Freer Shows a Thousand Years of Chinese Art
The work of Dong Qichang defined Chinese art.
By dating paintings and figuring out who painted certain works, Dong, a 17th-century artist, helped create an understanding of the art that came before him. He also formed an art theory based on past masters in Chinese culture. In addition, the work he did inspired Chinese artistry for centuries.
Dong’s influential art, along with works dating from the 10th to the 18th centuries, can be seen at the latest exhibit opening at the Smithsonian’s Freer Gallery of Art, “Masterpieces of Chinese Painting.”
Curator Joseph Chang has organized the exhibit, which features a selection of 27 works that will allow visitors to see the progression of art throughout four dynasties: Song (960-1279), Yuan (1279-1368), Ming (1368-1644) and Qing (1644-1911).
Chang describes the exhibit as the perfect place for art history professors to lecture.
“Many of the works that appear here actually appear in students’ textbooks,” he said.
The first piece visitors will see is “Bodhisattva Guanyin of the Water Moon,” a well-preserved painting dating to 968. The painting was recovered from a cave in Dunhuang and restored.
The hanging silk scroll features Guanyin, the bodhisattva (or wise being) of compassion in Buddhism, prominently in the center. Chang said to take note of the four people featured at the bottom of the scroll — they’re featured in the painting because they donated money for its creation.
From there, the pieces evolve from figure portraits in the Song dynasty to scrolls featuring landscapes and poetry.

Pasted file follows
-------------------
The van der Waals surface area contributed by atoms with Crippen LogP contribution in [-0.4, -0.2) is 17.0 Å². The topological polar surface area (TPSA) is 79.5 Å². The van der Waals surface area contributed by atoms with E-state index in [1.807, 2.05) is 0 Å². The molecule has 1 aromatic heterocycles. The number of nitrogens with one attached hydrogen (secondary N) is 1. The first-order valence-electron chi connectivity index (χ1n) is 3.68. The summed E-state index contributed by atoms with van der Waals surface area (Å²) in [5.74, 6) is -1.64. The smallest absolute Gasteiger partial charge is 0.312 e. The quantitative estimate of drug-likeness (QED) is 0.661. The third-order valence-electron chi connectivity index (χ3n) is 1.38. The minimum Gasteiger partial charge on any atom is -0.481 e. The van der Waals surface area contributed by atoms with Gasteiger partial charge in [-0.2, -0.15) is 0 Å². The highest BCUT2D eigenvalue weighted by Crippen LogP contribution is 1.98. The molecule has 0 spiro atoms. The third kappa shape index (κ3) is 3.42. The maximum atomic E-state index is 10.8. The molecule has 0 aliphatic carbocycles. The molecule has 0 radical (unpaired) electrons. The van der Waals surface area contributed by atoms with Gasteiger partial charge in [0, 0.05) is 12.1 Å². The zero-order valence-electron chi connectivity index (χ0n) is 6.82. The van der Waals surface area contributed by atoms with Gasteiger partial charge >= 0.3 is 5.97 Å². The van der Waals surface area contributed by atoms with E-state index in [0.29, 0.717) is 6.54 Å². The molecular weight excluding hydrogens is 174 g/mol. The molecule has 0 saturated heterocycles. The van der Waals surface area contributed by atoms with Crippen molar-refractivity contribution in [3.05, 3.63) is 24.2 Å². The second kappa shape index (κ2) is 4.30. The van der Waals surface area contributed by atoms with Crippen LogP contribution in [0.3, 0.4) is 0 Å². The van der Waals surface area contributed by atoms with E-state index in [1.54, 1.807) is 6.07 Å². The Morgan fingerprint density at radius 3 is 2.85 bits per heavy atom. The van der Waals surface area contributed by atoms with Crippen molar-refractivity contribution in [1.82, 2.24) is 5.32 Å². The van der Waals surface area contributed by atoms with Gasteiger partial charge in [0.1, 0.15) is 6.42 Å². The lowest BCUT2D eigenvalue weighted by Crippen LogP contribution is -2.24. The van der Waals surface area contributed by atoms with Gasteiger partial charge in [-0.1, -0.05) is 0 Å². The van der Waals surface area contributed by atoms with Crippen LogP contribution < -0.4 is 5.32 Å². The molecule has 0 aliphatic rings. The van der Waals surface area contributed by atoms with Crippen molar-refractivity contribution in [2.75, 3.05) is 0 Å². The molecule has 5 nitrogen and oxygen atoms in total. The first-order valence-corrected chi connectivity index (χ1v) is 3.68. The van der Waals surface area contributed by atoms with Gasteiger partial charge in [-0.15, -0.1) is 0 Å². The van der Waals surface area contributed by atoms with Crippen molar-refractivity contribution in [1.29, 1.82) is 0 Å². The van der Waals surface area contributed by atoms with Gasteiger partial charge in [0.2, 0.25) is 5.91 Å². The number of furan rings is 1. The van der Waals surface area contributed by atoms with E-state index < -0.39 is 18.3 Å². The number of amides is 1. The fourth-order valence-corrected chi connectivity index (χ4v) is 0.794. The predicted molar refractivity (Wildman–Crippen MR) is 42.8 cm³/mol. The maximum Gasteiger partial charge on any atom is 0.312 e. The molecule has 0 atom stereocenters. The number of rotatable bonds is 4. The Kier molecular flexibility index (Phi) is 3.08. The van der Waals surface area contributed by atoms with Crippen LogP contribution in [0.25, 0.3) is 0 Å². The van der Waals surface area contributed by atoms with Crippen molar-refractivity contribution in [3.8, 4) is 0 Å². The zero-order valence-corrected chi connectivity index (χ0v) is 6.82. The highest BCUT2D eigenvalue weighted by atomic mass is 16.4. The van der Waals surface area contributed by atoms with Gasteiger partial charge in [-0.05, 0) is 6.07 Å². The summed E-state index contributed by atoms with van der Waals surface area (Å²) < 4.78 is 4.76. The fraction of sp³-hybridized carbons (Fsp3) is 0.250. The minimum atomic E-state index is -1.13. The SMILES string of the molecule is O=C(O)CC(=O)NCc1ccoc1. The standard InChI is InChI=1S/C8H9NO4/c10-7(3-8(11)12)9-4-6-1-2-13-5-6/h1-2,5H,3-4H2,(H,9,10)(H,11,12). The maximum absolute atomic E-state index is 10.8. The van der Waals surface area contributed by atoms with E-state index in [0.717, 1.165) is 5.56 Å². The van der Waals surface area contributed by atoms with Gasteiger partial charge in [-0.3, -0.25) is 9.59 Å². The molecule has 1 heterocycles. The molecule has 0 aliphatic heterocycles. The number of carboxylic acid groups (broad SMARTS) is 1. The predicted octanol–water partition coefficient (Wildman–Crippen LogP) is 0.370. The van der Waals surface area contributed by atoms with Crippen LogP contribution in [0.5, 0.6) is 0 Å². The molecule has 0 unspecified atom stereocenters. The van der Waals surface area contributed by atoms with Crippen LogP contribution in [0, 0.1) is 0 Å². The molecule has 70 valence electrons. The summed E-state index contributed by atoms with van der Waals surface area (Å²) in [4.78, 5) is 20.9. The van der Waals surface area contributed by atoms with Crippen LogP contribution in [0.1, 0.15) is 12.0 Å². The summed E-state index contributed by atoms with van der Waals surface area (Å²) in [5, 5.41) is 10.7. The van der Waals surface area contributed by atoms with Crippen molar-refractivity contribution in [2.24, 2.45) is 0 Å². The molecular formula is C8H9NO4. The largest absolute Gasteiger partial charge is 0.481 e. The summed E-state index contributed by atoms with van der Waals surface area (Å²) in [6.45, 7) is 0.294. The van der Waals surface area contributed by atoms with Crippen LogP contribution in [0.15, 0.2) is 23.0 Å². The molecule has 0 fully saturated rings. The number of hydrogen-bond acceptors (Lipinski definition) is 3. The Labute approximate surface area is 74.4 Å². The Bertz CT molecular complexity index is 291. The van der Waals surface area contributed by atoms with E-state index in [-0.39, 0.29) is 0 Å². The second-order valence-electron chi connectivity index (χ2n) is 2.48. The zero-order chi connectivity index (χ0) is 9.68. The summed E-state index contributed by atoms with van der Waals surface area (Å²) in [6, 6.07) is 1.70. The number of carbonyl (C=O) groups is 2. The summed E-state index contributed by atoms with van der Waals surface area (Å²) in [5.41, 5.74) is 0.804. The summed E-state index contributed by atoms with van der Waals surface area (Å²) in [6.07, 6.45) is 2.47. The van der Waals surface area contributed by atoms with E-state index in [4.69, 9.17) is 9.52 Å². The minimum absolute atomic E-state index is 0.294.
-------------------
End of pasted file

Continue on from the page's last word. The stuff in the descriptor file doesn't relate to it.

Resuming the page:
The history of China can be seen in the paintings. When the Chinese capital moved from the north to the south in the 12th century, and the royal court along with it, the landscape for artists changed. Earlier paintings featured more buildings, while later paintings were of plants and mountains. Chang described this as a case of artists painting what they saw.
As visitors move through the gallery, they will notice scrolls that feature poetry and landscapes. This introduces the onset of Mongol culture into Chinese artwork, after the Mongols conquered the area. More educated people, known as the literati, took to painting during that period, often focusing on telling a story through both pictures and words.
These literati creations demonstrate the “three perfections,” a mastery of painting, calligraphy and poetry, Chang said. By having the three perfections, a painter could demonstrate not only a talent for artistry, but his own education.
Some of the art, such as “Horse and Groom, After Li Gonglin,” have edges lined with red etchings. Collectors, not the original painter, added these details through the years. But curators and art history professionals such as Chang consider them a gift, as it allows them to trace the lineage and ownership of these paintings.
Organizing the exhibit took months of planning for Chang. Per restoration standards by the Smithsonian, paintings can be displayed for six months before they’re taken down and put to rest for five years. And as the Freer Gallery can only display works that are a part of its permanent collection, Chang and others putting the display together needed to see what would be available before they could plan for the exhibit.
“I hope people come in to see the variety that Chinese art has to offer,” he said.
The exhibit runs through Nov. 28.